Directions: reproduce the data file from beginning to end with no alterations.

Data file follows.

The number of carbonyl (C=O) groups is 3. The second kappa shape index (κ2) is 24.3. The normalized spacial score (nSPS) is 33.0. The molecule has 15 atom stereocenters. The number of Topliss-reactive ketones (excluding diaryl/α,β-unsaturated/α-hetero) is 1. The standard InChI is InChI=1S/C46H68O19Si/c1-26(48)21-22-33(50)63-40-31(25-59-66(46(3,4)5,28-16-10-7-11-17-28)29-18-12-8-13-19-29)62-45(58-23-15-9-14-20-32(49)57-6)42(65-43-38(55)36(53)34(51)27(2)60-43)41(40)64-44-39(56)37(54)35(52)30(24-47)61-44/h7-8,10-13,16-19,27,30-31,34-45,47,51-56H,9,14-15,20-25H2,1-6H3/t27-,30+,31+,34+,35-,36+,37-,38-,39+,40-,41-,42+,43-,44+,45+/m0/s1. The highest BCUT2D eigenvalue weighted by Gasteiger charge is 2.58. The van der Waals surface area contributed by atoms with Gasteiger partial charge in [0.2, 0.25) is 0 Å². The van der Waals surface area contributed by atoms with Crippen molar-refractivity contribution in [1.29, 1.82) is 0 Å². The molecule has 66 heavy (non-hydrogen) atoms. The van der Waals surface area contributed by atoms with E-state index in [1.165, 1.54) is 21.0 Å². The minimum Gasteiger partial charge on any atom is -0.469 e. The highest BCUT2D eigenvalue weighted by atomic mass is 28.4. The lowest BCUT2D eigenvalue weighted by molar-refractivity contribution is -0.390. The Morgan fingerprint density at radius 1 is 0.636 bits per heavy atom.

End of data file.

The number of carbonyl (C=O) groups is 3. The second kappa shape index (κ2) is 24.3. The normalized spacial score (nSPS) is 33.0. The molecule has 15 atom stereocenters. The number of Topliss-reactive ketones (excluding diaryl/α,β-unsaturated/α-hetero) is 1. The standard InChI is InChI=1S/C46H68O19Si/c1-26(48)21-22-33(50)63-40-31(25-59-66(46(3,4)5,28-16-10-7-11-17-28)29-18-12-8-13-19-29)62-45(58-23-15-9-14-20-32(49)57-6)42(65-43-38(55)36(53)34(51)27(2)60-43)41(40)64-44-39(56)37(54)35(52)30(24-47)61-44/h7-8,10-13,16-19,27,30-31,34-45,47,51-56H,9,14-15,20-25H2,1-6H3/t27-,30+,31+,34+,35-,36+,37-,38-,39+,40-,41-,42+,43-,44+,45+/m0/s1. The highest BCUT2D eigenvalue weighted by Gasteiger charge is 2.58. The van der Waals surface area contributed by atoms with Gasteiger partial charge in [0.2, 0.25) is 0 Å². The van der Waals surface area contributed by atoms with Crippen molar-refractivity contribution in [1.29, 1.82) is 0 Å². The molecule has 66 heavy (non-hydrogen) atoms. The van der Waals surface area contributed by atoms with E-state index in [1.165, 1.54) is 21.0 Å². The minimum Gasteiger partial charge on any atom is -0.469 e. The highest BCUT2D eigenvalue weighted by atomic mass is 28.4. The lowest BCUT2D eigenvalue weighted by molar-refractivity contribution is -0.390. The Morgan fingerprint density at radius 1 is 0.636 bits per heavy atom.